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What is vitally important to remember is that of the two recent prosecutions for "sexual abuse" (one alleged to have been commited by a politician, and one alleged to have been committed by a teacher) two acquittals resulted. These men were tried before Cole County juries, both were acquitted. They were acquitted because (1) the sexual contact likely didn't happen; and (2) there was no physical evidence that suggested it did. They were basically "he said, she said" cases. The jurors believed what "he said."
In spite of having such marginal cases, two men were put through the trauma and expense of defending their honor and reputation in a court of law. So before people start jumping to conclusions about what might or might not have happened, it is appropriate to step back and recognize that this teacher is innocent until proved guilty in a court of law. That's a heavy burden for the state, as it should be.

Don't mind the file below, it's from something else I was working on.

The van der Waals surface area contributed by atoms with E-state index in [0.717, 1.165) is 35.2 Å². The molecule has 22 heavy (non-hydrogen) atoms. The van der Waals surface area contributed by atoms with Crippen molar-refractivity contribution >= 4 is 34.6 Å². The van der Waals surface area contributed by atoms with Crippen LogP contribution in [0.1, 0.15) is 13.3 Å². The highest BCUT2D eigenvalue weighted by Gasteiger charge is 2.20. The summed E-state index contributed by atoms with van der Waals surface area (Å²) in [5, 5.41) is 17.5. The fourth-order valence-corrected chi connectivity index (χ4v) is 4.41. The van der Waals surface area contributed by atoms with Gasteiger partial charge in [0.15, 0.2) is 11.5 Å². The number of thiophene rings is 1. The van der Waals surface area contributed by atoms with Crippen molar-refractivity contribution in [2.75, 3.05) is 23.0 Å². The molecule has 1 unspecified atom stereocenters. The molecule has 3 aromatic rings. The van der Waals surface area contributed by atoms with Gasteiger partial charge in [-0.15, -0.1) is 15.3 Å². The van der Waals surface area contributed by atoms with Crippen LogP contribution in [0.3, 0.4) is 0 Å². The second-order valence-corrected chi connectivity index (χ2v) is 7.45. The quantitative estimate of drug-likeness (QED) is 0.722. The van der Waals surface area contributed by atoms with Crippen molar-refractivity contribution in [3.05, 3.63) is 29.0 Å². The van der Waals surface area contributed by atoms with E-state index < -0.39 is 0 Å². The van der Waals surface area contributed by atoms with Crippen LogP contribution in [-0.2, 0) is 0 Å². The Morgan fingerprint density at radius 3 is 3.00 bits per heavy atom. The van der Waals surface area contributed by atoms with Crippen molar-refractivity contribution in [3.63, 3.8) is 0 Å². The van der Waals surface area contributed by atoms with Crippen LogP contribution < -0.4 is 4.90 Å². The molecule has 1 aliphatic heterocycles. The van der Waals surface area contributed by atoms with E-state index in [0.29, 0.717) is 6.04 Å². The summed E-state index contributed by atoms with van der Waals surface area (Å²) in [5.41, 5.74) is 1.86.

I do not want to discount the crime of rape. It's ugly, irrespective of whether it involves force or predatory actions by men. But there is another side to consider. Teenaged girls can be drama queens. Just like anyone else, they can have hidden agendas. Similarly, they can be the initiator of the sexual contact. That the female student initiated the contact is not a legal defense. But, in a jury's eyes, it may lessen the culpability of the accused even where the victim is underage. These are the issues that juries balance in determining guilt and innocence.
If a jury trial returns a verdict of guilty the court will mete out the appropriate punishment. Until that time, however, speculation about what happened, and when it happened, and how it happened, is not particularly productive. Such speculation is the province of commentators like Nancy Grace; we don't need that in Jefferson City.
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